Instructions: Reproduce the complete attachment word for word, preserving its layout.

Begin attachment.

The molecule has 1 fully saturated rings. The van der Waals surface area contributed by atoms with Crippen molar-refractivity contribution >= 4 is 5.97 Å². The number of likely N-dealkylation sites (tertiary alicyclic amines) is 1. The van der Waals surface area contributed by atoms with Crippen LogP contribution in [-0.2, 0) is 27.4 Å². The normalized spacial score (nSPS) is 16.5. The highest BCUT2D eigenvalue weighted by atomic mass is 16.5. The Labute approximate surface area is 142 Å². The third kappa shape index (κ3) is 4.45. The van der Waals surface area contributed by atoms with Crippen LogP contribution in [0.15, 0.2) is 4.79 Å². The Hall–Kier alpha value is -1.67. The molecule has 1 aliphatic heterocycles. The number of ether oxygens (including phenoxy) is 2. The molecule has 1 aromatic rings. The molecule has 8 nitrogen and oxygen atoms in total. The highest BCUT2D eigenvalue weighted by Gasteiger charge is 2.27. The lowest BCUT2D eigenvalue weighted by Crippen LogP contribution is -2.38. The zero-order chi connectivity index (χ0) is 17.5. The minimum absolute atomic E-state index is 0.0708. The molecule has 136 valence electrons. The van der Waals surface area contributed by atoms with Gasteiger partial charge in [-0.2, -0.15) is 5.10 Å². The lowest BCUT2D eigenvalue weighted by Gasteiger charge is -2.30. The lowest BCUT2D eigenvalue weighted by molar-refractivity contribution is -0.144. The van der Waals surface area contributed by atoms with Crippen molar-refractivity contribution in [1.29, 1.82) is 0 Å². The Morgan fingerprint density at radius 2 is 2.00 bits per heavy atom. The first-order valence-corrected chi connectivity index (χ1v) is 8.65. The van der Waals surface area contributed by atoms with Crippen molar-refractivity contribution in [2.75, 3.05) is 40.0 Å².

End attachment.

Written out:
The molecule has 1 fully saturated rings. The van der Waals surface area contributed by atoms with Crippen molar-refractivity contribution >= 4 is 5.97 Å². The number of likely N-dealkylation sites (tertiary alicyclic amines) is 1. The van der Waals surface area contributed by atoms with Crippen LogP contribution in [-0.2, 0) is 27.4 Å². The normalized spacial score (nSPS) is 16.5. The highest BCUT2D eigenvalue weighted by atomic mass is 16.5. The Labute approximate surface area is 142 Å². The third kappa shape index (κ3) is 4.45. The van der Waals surface area contributed by atoms with Crippen LogP contribution in [0.15, 0.2) is 4.79 Å². The Hall–Kier alpha value is -1.67. The molecule has 1 aliphatic heterocycles. The number of ether oxygens (including phenoxy) is 2. The molecule has 1 aromatic rings. The molecule has 8 nitrogen and oxygen atoms in total. The highest BCUT2D eigenvalue weighted by Gasteiger charge is 2.27. The lowest BCUT2D eigenvalue weighted by Crippen LogP contribution is -2.38. The zero-order chi connectivity index (χ0) is 17.5. The minimum absolute atomic E-state index is 0.0708. The molecule has 136 valence electrons. The van der Waals surface area contributed by atoms with Gasteiger partial charge in [-0.2, -0.15) is 5.10 Å². The lowest BCUT2D eigenvalue weighted by Gasteiger charge is -2.30. The lowest BCUT2D eigenvalue weighted by molar-refractivity contribution is -0.144. The van der Waals surface area contributed by atoms with Crippen molar-refractivity contribution in [1.29, 1.82) is 0 Å². The Morgan fingerprint density at radius 2 is 2.00 bits per heavy atom. The first-order valence-corrected chi connectivity index (χ1v) is 8.65. The van der Waals surface area contributed by atoms with Crippen molar-refractivity contribution in [2.75, 3.05) is 40.0 Å².